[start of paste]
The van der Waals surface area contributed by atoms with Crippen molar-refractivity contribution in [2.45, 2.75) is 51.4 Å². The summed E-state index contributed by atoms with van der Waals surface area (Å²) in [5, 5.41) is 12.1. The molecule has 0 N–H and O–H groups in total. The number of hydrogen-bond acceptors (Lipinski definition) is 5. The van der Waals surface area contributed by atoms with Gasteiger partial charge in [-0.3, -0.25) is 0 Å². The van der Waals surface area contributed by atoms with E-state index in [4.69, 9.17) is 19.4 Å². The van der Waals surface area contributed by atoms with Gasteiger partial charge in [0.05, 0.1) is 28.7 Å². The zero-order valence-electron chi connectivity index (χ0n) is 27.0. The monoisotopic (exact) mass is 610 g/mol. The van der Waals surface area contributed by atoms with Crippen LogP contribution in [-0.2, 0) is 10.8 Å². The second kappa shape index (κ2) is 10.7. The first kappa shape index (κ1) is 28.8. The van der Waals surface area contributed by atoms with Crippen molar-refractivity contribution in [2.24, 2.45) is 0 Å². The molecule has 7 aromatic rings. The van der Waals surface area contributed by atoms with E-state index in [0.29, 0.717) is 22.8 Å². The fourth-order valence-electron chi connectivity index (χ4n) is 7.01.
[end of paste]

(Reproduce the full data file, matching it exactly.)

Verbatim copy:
The van der Waals surface area contributed by atoms with Crippen molar-refractivity contribution in [2.45, 2.75) is 51.4 Å². The summed E-state index contributed by atoms with van der Waals surface area (Å²) in [5, 5.41) is 12.1. The molecule has 0 N–H and O–H groups in total. The number of hydrogen-bond acceptors (Lipinski definition) is 5. The van der Waals surface area contributed by atoms with Gasteiger partial charge in [-0.3, -0.25) is 0 Å². The van der Waals surface area contributed by atoms with E-state index in [4.69, 9.17) is 19.4 Å². The van der Waals surface area contributed by atoms with Gasteiger partial charge in [0.05, 0.1) is 28.7 Å². The zero-order valence-electron chi connectivity index (χ0n) is 27.0. The monoisotopic (exact) mass is 610 g/mol. The van der Waals surface area contributed by atoms with Crippen LogP contribution in [-0.2, 0) is 10.8 Å². The second kappa shape index (κ2) is 10.7. The first kappa shape index (κ1) is 28.8. The van der Waals surface area contributed by atoms with Crippen molar-refractivity contribution in [2.24, 2.45) is 0 Å². The molecule has 7 aromatic rings. The van der Waals surface area contributed by atoms with E-state index in [0.29, 0.717) is 22.8 Å². The fourth-order valence-electron chi connectivity index (χ4n) is 7.01.